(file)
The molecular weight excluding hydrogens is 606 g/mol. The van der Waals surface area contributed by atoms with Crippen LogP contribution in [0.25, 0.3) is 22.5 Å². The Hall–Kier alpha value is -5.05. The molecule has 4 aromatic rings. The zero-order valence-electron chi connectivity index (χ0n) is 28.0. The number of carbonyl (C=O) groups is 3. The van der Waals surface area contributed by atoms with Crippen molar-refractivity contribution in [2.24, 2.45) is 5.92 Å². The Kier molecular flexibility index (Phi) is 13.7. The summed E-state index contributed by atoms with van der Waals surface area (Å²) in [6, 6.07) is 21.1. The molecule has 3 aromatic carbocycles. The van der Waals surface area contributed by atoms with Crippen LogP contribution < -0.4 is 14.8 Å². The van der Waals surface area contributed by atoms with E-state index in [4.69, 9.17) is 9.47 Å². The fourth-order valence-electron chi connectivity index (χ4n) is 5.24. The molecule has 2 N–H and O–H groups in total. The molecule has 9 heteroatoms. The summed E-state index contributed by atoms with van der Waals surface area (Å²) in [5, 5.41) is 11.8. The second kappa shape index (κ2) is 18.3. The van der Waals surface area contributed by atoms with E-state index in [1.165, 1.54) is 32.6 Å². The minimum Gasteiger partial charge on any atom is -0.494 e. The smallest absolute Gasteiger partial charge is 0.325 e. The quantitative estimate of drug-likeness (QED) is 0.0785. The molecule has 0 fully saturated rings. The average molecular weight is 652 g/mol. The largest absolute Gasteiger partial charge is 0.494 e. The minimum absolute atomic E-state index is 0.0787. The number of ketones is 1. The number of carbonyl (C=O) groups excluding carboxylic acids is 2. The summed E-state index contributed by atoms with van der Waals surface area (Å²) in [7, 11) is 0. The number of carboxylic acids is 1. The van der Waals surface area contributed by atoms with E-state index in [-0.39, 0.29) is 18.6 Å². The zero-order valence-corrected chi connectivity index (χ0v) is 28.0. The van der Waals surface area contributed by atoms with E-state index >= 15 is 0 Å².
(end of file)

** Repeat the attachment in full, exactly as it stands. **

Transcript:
The molecular weight excluding hydrogens is 606 g/mol. The van der Waals surface area contributed by atoms with Crippen LogP contribution in [0.25, 0.3) is 22.5 Å². The Hall–Kier alpha value is -5.05. The molecule has 4 aromatic rings. The zero-order valence-electron chi connectivity index (χ0n) is 28.0. The number of carbonyl (C=O) groups is 3. The van der Waals surface area contributed by atoms with Crippen molar-refractivity contribution in [2.24, 2.45) is 5.92 Å². The Kier molecular flexibility index (Phi) is 13.7. The summed E-state index contributed by atoms with van der Waals surface area (Å²) in [6, 6.07) is 21.1. The molecule has 3 aromatic carbocycles. The van der Waals surface area contributed by atoms with Crippen LogP contribution < -0.4 is 14.8 Å². The van der Waals surface area contributed by atoms with E-state index in [4.69, 9.17) is 9.47 Å². The fourth-order valence-electron chi connectivity index (χ4n) is 5.24. The molecule has 2 N–H and O–H groups in total. The molecule has 9 heteroatoms. The summed E-state index contributed by atoms with van der Waals surface area (Å²) in [5, 5.41) is 11.8. The second kappa shape index (κ2) is 18.3. The van der Waals surface area contributed by atoms with E-state index in [1.165, 1.54) is 32.6 Å². The minimum Gasteiger partial charge on any atom is -0.494 e. The smallest absolute Gasteiger partial charge is 0.325 e. The quantitative estimate of drug-likeness (QED) is 0.0785. The molecule has 0 fully saturated rings. The average molecular weight is 652 g/mol. The largest absolute Gasteiger partial charge is 0.494 e. The minimum absolute atomic E-state index is 0.0787. The number of ketones is 1. The number of carbonyl (C=O) groups excluding carboxylic acids is 2. The summed E-state index contributed by atoms with van der Waals surface area (Å²) in [7, 11) is 0. The number of carboxylic acids is 1. The van der Waals surface area contributed by atoms with E-state index in [-0.39, 0.29) is 18.6 Å². The zero-order valence-corrected chi connectivity index (χ0v) is 28.0. The van der Waals surface area contributed by atoms with E-state index >= 15 is 0 Å².